University of Cambridge > > Primary Care > Lies, Damn'd lies and statistics: why it is (almost) impossible to communicate risk ethically

Lies, Damn'd lies and statistics: why it is (almost) impossible to communicate risk ethically

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2017 Annual Symposium of the Applied Social Science Group at the Primary Care Unit. Refreshments for all served from 13.45

Dr John’s talk will be chaired by Professor Sir David Spiegelhalter, Winton Professor of the Public Understanding of Risk, University of Cambridge.

Any claim about an individual’s risk of harm is always made relative to some reference class (or body-of-information): there is no such thing as an individual’s “actual” risk of lung cancer, but, rather, his risk “as a smoker” or “as a 40 year old”. This familiar claim in the philosophy of statistics gives rise to a simple question: which risk estimate should physicians communicate to individuals in the clinic? In this paper, I explain why this question is so difficult; I\argue that some standard ways of addressing it in the medical literature are deeply unethical; and I investigate the relationship between my question and the more familiar question of how we should present risk information.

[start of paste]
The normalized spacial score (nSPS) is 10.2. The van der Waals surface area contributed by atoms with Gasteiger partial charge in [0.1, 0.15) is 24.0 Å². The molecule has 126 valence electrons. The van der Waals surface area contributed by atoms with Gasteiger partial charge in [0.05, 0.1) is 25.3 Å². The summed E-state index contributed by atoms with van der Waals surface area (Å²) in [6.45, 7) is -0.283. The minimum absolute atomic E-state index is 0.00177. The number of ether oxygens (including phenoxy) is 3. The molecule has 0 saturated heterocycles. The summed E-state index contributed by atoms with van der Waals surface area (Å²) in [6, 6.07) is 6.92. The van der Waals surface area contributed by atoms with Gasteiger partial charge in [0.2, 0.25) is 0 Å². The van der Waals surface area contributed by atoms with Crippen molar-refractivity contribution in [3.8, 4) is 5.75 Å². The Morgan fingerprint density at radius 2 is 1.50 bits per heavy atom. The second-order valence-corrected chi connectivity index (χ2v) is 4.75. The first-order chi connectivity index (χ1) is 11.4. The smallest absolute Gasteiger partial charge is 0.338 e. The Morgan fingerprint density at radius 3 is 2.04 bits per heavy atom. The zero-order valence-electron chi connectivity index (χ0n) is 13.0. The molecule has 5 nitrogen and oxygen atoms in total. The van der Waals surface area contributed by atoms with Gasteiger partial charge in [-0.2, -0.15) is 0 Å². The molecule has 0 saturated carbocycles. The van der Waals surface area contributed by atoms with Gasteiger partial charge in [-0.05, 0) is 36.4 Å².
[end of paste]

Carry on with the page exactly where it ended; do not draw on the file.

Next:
Dr Alexandra Freeman, Executive Director, Winton Centre for Risk and Evidence Communication, and Dr Juliet Usher-Smith, Clinical Senior Research Associate, Primary Care Unit, University of Cambridge, will respond to Dr John’s talk.

This talk is part of the Primary Care series.

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